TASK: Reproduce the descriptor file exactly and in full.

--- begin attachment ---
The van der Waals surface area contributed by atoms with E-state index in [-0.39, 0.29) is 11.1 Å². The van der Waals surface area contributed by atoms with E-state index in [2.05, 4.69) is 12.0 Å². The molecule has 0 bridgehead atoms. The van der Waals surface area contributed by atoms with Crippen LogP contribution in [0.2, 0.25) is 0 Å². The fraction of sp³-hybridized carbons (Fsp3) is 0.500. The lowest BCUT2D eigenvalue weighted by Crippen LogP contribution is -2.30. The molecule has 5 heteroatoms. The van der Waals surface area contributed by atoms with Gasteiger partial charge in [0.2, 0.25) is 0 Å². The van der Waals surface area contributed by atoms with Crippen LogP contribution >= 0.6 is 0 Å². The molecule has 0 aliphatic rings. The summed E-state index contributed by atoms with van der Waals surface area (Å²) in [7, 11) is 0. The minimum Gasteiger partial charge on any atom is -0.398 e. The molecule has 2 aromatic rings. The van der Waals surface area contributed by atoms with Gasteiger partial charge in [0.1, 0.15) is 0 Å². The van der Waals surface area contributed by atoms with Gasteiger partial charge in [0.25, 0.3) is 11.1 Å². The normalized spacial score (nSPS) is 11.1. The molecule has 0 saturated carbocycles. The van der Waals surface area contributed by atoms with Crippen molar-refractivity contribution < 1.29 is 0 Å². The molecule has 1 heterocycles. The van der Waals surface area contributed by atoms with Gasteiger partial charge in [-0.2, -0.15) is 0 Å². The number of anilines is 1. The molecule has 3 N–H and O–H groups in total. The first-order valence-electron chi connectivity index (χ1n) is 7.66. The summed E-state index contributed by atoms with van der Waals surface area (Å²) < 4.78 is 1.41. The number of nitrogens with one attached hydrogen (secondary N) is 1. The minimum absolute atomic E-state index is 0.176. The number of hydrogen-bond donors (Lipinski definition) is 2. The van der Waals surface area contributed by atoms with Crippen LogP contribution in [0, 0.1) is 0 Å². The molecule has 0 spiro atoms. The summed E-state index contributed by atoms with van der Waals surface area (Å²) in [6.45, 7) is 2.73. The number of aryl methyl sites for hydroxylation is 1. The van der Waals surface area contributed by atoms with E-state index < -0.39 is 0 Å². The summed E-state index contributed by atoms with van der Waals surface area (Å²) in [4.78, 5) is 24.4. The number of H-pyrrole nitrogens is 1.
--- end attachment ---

The van der Waals surface area contributed by atoms with E-state index in [-0.39, 0.29) is 11.1 Å². The van der Waals surface area contributed by atoms with E-state index in [2.05, 4.69) is 12.0 Å². The molecule has 0 bridgehead atoms. The van der Waals surface area contributed by atoms with Crippen LogP contribution in [0.2, 0.25) is 0 Å². The fraction of sp³-hybridized carbons (Fsp3) is 0.500. The lowest BCUT2D eigenvalue weighted by Crippen LogP contribution is -2.30. The molecule has 5 heteroatoms. The van der Waals surface area contributed by atoms with Gasteiger partial charge in [0.2, 0.25) is 0 Å². The van der Waals surface area contributed by atoms with Crippen LogP contribution >= 0.6 is 0 Å². The molecule has 0 aliphatic rings. The summed E-state index contributed by atoms with van der Waals surface area (Å²) in [7, 11) is 0. The minimum Gasteiger partial charge on any atom is -0.398 e. The molecule has 2 aromatic rings. The van der Waals surface area contributed by atoms with Gasteiger partial charge in [0.1, 0.15) is 0 Å². The van der Waals surface area contributed by atoms with Gasteiger partial charge in [0.25, 0.3) is 11.1 Å². The normalized spacial score (nSPS) is 11.1. The molecule has 0 saturated carbocycles. The van der Waals surface area contributed by atoms with Crippen molar-refractivity contribution < 1.29 is 0 Å². The molecule has 1 heterocycles. The van der Waals surface area contributed by atoms with Gasteiger partial charge in [-0.2, -0.15) is 0 Å². The number of anilines is 1. The molecule has 3 N–H and O–H groups in total. The first-order valence-electron chi connectivity index (χ1n) is 7.66. The summed E-state index contributed by atoms with van der Waals surface area (Å²) < 4.78 is 1.41. The number of nitrogens with one attached hydrogen (secondary N) is 1. The minimum absolute atomic E-state index is 0.176. The number of hydrogen-bond donors (Lipinski definition) is 2. The van der Waals surface area contributed by atoms with Crippen LogP contribution in [0, 0.1) is 0 Å². The molecule has 0 spiro atoms. The summed E-state index contributed by atoms with van der Waals surface area (Å²) in [6.45, 7) is 2.73. The number of aryl methyl sites for hydroxylation is 1. The van der Waals surface area contributed by atoms with E-state index < -0.39 is 0 Å². The summed E-state index contributed by atoms with van der Waals surface area (Å²) in [4.78, 5) is 24.4. The number of H-pyrrole nitrogens is 1.